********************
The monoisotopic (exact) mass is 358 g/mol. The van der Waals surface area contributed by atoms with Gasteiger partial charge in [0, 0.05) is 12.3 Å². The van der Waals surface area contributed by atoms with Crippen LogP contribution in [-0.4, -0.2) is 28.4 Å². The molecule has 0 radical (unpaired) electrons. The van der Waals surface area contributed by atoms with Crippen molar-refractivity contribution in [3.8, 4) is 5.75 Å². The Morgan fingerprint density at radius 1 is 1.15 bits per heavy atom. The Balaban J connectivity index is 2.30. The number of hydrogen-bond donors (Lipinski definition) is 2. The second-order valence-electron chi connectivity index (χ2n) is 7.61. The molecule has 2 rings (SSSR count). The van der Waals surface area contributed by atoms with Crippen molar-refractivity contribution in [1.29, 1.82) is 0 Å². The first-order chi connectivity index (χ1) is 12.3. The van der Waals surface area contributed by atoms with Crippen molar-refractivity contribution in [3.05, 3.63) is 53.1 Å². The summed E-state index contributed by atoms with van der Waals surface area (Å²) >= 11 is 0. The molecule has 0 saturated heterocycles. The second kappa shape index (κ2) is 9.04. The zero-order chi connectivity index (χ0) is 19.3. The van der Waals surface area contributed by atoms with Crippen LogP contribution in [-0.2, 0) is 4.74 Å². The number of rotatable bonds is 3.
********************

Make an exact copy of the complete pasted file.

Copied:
The monoisotopic (exact) mass is 358 g/mol. The van der Waals surface area contributed by atoms with Gasteiger partial charge in [0, 0.05) is 12.3 Å². The van der Waals surface area contributed by atoms with Crippen LogP contribution in [-0.4, -0.2) is 28.4 Å². The molecule has 0 radical (unpaired) electrons. The van der Waals surface area contributed by atoms with Crippen molar-refractivity contribution in [3.8, 4) is 5.75 Å². The Morgan fingerprint density at radius 1 is 1.15 bits per heavy atom. The Balaban J connectivity index is 2.30. The number of hydrogen-bond donors (Lipinski definition) is 2. The second-order valence-electron chi connectivity index (χ2n) is 7.61. The molecule has 2 rings (SSSR count). The van der Waals surface area contributed by atoms with Crippen molar-refractivity contribution in [1.29, 1.82) is 0 Å². The first-order chi connectivity index (χ1) is 12.3. The van der Waals surface area contributed by atoms with Crippen molar-refractivity contribution in [3.05, 3.63) is 53.1 Å². The summed E-state index contributed by atoms with van der Waals surface area (Å²) >= 11 is 0. The molecule has 0 saturated heterocycles. The second kappa shape index (κ2) is 9.04. The zero-order chi connectivity index (χ0) is 19.3. The van der Waals surface area contributed by atoms with Crippen LogP contribution in [-0.2, 0) is 4.74 Å². The number of rotatable bonds is 3.